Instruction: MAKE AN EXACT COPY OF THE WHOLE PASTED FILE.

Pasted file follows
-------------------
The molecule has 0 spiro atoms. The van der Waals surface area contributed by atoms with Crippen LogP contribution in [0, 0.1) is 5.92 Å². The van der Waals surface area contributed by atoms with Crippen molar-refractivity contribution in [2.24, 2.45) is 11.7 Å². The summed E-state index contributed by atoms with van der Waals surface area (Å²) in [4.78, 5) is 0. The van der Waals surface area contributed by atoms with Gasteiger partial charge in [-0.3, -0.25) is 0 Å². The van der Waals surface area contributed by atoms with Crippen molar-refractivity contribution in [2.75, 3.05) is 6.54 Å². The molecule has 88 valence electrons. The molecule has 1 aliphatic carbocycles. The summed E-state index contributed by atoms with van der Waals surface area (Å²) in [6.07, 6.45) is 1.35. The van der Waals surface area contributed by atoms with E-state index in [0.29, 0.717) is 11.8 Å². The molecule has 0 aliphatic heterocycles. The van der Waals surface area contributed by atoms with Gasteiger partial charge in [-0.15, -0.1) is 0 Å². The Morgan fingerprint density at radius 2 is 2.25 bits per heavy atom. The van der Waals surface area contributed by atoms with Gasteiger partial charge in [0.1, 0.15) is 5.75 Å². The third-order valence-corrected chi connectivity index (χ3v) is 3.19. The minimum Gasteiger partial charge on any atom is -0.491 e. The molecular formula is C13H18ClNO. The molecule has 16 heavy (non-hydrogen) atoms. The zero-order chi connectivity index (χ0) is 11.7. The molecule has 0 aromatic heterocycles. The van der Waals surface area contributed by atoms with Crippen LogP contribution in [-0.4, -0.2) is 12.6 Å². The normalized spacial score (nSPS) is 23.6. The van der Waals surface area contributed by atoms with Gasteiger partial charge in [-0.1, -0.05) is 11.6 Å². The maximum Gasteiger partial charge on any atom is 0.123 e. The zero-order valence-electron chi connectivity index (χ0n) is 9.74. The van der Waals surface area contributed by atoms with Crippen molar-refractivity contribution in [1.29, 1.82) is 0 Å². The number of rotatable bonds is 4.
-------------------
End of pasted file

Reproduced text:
The molecule has 0 spiro atoms. The van der Waals surface area contributed by atoms with Crippen LogP contribution in [0, 0.1) is 5.92 Å². The van der Waals surface area contributed by atoms with Crippen molar-refractivity contribution in [2.24, 2.45) is 11.7 Å². The summed E-state index contributed by atoms with van der Waals surface area (Å²) in [4.78, 5) is 0. The van der Waals surface area contributed by atoms with Gasteiger partial charge in [-0.3, -0.25) is 0 Å². The van der Waals surface area contributed by atoms with Crippen molar-refractivity contribution in [2.75, 3.05) is 6.54 Å². The molecule has 88 valence electrons. The molecule has 1 aliphatic carbocycles. The summed E-state index contributed by atoms with van der Waals surface area (Å²) in [6.07, 6.45) is 1.35. The van der Waals surface area contributed by atoms with E-state index in [0.29, 0.717) is 11.8 Å². The molecule has 0 aliphatic heterocycles. The van der Waals surface area contributed by atoms with Gasteiger partial charge in [-0.15, -0.1) is 0 Å². The Morgan fingerprint density at radius 2 is 2.25 bits per heavy atom. The van der Waals surface area contributed by atoms with Gasteiger partial charge in [0.1, 0.15) is 5.75 Å². The third-order valence-corrected chi connectivity index (χ3v) is 3.19. The minimum Gasteiger partial charge on any atom is -0.491 e. The molecular formula is C13H18ClNO. The molecule has 16 heavy (non-hydrogen) atoms. The zero-order chi connectivity index (χ0) is 11.7. The molecule has 0 aromatic heterocycles. The van der Waals surface area contributed by atoms with Crippen LogP contribution in [-0.4, -0.2) is 12.6 Å². The normalized spacial score (nSPS) is 23.6. The van der Waals surface area contributed by atoms with Gasteiger partial charge in [-0.1, -0.05) is 11.6 Å². The maximum Gasteiger partial charge on any atom is 0.123 e. The zero-order valence-electron chi connectivity index (χ0n) is 9.74. The van der Waals surface area contributed by atoms with Crippen molar-refractivity contribution in [1.29, 1.82) is 0 Å². The number of rotatable bonds is 4.